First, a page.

Less physical activity and more screen time impact children’s mental health during pandemic

Few equations are as simple as the results of a survey measuring the habits of 1,000 children during COVID-19: More physical activity and less screen time led to better mental health.

The study, published this month in JAMA Network Open, takes a snapshot of the daily activities of children aged 6 to 17 during the period October 22 to November 2, 2020. Meanwhile, a third wave of new COVID- 19 cases in the United States began to take shape and most of the students surveyed were learning either entirely online (50.6%) or in a hybrid system (27.2%).

Families surveyed also reported a daily average of 4.4 hours of recreational screen time for their children – a figure the study notes is consistent with most pre-pandemic estimates.

I think what the pandemic forced on families was screen time was needed for school in most cases. Screen time was also sometimes the only means of social interaction for children. Thus, recreational screen time was more than optional in some cases. “

Dr Pooja Tandon, Associate Professor of Pediatrics, University of Washington School of Medicine and lead author of the study

Hours spent in front of screens, coupled with social restrictions imposed by the pandemic, have hampered opportunities to get out and be active. Only 195 of 1,000 children reported 60 minutes of daily physical activity, the standard recommended by the Centers for Disease Control and Prevention. Overall, on average, children achieved the daily activity goal of 60 minutes 3.9 days per week.

“If you’re spending time in front of a screen, you’re not doing anything else, and that something else could be physical activity,” Tandon said. “It could be sleeping. It could be interacting with other humans, loved ones. And all of these things are considered good for your sanity.”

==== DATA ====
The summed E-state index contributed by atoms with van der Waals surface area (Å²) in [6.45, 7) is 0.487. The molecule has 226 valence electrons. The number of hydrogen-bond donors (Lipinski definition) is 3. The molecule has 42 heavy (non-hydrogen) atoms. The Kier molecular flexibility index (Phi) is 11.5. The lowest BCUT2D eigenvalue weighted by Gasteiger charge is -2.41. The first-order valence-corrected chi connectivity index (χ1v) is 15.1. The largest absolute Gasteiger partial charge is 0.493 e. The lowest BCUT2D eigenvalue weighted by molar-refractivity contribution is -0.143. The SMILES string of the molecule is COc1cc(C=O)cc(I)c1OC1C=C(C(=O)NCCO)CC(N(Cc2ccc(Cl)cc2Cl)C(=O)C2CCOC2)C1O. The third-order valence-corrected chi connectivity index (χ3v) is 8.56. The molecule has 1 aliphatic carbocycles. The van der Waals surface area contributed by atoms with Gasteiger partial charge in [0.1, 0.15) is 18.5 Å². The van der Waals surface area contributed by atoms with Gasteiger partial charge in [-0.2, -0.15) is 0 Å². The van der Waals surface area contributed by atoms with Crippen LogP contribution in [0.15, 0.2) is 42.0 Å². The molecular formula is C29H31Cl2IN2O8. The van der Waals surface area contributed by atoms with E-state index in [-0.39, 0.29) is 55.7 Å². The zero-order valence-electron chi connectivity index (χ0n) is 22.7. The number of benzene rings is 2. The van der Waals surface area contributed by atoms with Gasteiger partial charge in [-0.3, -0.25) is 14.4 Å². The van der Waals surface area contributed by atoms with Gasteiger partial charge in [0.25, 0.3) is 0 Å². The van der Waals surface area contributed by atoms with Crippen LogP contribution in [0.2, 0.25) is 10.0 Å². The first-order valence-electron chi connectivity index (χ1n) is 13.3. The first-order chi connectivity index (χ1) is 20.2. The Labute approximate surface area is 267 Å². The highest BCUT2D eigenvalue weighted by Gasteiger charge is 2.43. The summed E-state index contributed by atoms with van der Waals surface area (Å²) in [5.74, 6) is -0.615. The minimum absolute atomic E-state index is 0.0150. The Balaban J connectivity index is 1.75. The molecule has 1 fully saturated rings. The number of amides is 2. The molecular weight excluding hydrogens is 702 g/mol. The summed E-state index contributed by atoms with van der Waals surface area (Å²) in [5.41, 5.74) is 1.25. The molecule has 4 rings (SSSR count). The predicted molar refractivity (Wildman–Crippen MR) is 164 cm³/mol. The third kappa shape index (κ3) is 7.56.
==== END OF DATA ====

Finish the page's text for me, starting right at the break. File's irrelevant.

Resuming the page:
Overall, 143 of the 1,000 children in the study were diagnosed or being assessed for anxiety (13.7%), 110 for depression (10.4%), 160 for ADHD ( 15%) and 116 for a behavior problem (11.4%). The researchers found that less physical activity and more screen time were associated with a higher rate of each condition, across all age groups in the study.

The investigation also took into account stressors related to the pandemic, including family members being essential healthcare workers, family exposure to COVID-19-related illness or death, l food insecurity, loss of income and loss of health insurance. Tandon said the children most affected by these stressors were, in turn, less engaged in physical activity and spent more screen time than their peers.

“I recognize that this is an incredibly difficult time for parents, and I think there are opportunities as families for us to prioritize these health behaviors, knowing that it is important for physical health. and mental health, ”Tandon said.

Tandon, a pediatrician at Seattle Children’s Hospital, conducted the study with three colleagues from UW: Chuan Zhou and Emily Kroshus, associate research professors in pediatrics, and Erin Schoenfelder Gonzalez, associate professor of psychiatry and behavioral sciences. Another researcher, Ashleigh Johnson, is a postdoctoral fellow at the Seattle Children’s Research Institute.

Survey results for the study were compiled using a nationally representative sample generated by data analytics company YouGov. Children aged 11 to 17 reported their physical activity and screen time, and answered questions about their mental health. Parents also submitted reports on environmental stressors and mental health assessments. Parents of children aged 6 to 10 have reported all measurements on behalf of their children.

Comments are closed.